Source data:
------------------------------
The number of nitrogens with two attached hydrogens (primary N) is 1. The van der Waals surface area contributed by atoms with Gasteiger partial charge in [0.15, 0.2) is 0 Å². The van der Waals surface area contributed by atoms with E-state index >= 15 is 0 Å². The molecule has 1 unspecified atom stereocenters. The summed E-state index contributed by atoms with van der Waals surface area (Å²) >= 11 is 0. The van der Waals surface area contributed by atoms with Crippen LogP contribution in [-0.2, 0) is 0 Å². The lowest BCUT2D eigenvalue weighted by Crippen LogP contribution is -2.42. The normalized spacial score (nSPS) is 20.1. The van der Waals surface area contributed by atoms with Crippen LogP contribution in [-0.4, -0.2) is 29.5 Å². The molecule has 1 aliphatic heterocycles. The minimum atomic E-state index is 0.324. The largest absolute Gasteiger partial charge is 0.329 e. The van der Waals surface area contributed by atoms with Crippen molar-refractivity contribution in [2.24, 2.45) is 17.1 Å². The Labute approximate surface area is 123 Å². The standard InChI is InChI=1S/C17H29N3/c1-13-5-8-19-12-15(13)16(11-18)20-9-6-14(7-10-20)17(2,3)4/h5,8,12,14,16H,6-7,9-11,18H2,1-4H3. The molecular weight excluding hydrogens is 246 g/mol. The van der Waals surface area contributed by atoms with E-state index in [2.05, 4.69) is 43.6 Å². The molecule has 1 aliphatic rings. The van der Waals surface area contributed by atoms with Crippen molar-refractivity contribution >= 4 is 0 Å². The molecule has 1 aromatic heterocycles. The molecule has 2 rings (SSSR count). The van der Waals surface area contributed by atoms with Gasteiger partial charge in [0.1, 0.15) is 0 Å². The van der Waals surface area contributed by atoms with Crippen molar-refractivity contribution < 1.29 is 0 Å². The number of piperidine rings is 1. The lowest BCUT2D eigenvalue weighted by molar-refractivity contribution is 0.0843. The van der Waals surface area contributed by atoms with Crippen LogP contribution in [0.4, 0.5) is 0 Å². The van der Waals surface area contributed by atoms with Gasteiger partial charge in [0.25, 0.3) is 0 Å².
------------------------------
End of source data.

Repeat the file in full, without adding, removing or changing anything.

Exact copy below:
The number of nitrogens with two attached hydrogens (primary N) is 1. The van der Waals surface area contributed by atoms with Gasteiger partial charge in [0.15, 0.2) is 0 Å². The van der Waals surface area contributed by atoms with E-state index >= 15 is 0 Å². The molecule has 1 unspecified atom stereocenters. The summed E-state index contributed by atoms with van der Waals surface area (Å²) >= 11 is 0. The van der Waals surface area contributed by atoms with Crippen LogP contribution in [-0.2, 0) is 0 Å². The lowest BCUT2D eigenvalue weighted by Crippen LogP contribution is -2.42. The normalized spacial score (nSPS) is 20.1. The van der Waals surface area contributed by atoms with Crippen LogP contribution in [-0.4, -0.2) is 29.5 Å². The molecule has 1 aliphatic heterocycles. The minimum atomic E-state index is 0.324. The largest absolute Gasteiger partial charge is 0.329 e. The van der Waals surface area contributed by atoms with Crippen molar-refractivity contribution in [2.24, 2.45) is 17.1 Å². The Labute approximate surface area is 123 Å². The standard InChI is InChI=1S/C17H29N3/c1-13-5-8-19-12-15(13)16(11-18)20-9-6-14(7-10-20)17(2,3)4/h5,8,12,14,16H,6-7,9-11,18H2,1-4H3. The molecular weight excluding hydrogens is 246 g/mol. The van der Waals surface area contributed by atoms with E-state index in [2.05, 4.69) is 43.6 Å². The molecule has 1 aliphatic rings. The van der Waals surface area contributed by atoms with Crippen molar-refractivity contribution >= 4 is 0 Å². The molecule has 1 aromatic heterocycles. The molecule has 2 rings (SSSR count). The van der Waals surface area contributed by atoms with Gasteiger partial charge in [0.1, 0.15) is 0 Å². The van der Waals surface area contributed by atoms with Crippen molar-refractivity contribution < 1.29 is 0 Å². The number of piperidine rings is 1. The lowest BCUT2D eigenvalue weighted by molar-refractivity contribution is 0.0843. The van der Waals surface area contributed by atoms with Crippen LogP contribution in [0.4, 0.5) is 0 Å². The van der Waals surface area contributed by atoms with Gasteiger partial charge in [0.25, 0.3) is 0 Å².